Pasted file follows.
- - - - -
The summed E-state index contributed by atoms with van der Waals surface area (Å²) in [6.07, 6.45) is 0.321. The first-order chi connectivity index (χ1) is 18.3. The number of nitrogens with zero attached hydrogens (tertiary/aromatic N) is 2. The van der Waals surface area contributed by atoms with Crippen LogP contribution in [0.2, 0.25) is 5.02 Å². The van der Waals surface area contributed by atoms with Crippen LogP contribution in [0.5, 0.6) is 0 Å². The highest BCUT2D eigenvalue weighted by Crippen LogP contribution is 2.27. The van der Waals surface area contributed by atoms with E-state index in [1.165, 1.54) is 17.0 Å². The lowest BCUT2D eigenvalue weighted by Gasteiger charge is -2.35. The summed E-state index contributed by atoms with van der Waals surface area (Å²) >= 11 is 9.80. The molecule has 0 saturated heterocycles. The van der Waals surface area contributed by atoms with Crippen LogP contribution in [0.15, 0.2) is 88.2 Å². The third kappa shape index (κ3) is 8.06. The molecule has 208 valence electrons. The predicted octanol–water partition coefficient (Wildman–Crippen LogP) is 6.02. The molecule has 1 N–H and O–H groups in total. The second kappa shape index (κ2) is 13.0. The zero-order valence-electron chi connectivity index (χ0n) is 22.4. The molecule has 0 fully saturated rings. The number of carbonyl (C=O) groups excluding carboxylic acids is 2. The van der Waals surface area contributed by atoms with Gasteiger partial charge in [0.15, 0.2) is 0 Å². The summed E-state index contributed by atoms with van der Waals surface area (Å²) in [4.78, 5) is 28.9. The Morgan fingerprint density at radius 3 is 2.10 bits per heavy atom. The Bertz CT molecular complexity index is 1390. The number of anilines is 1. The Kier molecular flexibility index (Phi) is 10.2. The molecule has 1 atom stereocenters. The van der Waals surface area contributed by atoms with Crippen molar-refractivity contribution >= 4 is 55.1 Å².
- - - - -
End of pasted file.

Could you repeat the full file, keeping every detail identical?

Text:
The summed E-state index contributed by atoms with van der Waals surface area (Å²) in [6.07, 6.45) is 0.321. The first-order chi connectivity index (χ1) is 18.3. The number of nitrogens with zero attached hydrogens (tertiary/aromatic N) is 2. The van der Waals surface area contributed by atoms with Crippen LogP contribution in [0.2, 0.25) is 5.02 Å². The van der Waals surface area contributed by atoms with Crippen LogP contribution in [0.5, 0.6) is 0 Å². The highest BCUT2D eigenvalue weighted by Crippen LogP contribution is 2.27. The van der Waals surface area contributed by atoms with E-state index in [1.165, 1.54) is 17.0 Å². The lowest BCUT2D eigenvalue weighted by Gasteiger charge is -2.35. The summed E-state index contributed by atoms with van der Waals surface area (Å²) >= 11 is 9.80. The molecule has 0 saturated heterocycles. The van der Waals surface area contributed by atoms with Crippen LogP contribution in [0.15, 0.2) is 88.2 Å². The third kappa shape index (κ3) is 8.06. The molecule has 208 valence electrons. The predicted octanol–water partition coefficient (Wildman–Crippen LogP) is 6.02. The molecule has 1 N–H and O–H groups in total. The second kappa shape index (κ2) is 13.0. The zero-order valence-electron chi connectivity index (χ0n) is 22.4. The molecule has 0 fully saturated rings. The number of carbonyl (C=O) groups excluding carboxylic acids is 2. The van der Waals surface area contributed by atoms with Gasteiger partial charge in [0.15, 0.2) is 0 Å². The summed E-state index contributed by atoms with van der Waals surface area (Å²) in [4.78, 5) is 28.9. The Morgan fingerprint density at radius 3 is 2.10 bits per heavy atom. The Bertz CT molecular complexity index is 1390. The number of anilines is 1. The Kier molecular flexibility index (Phi) is 10.2. The molecule has 1 atom stereocenters. The van der Waals surface area contributed by atoms with Crippen molar-refractivity contribution >= 4 is 55.1 Å².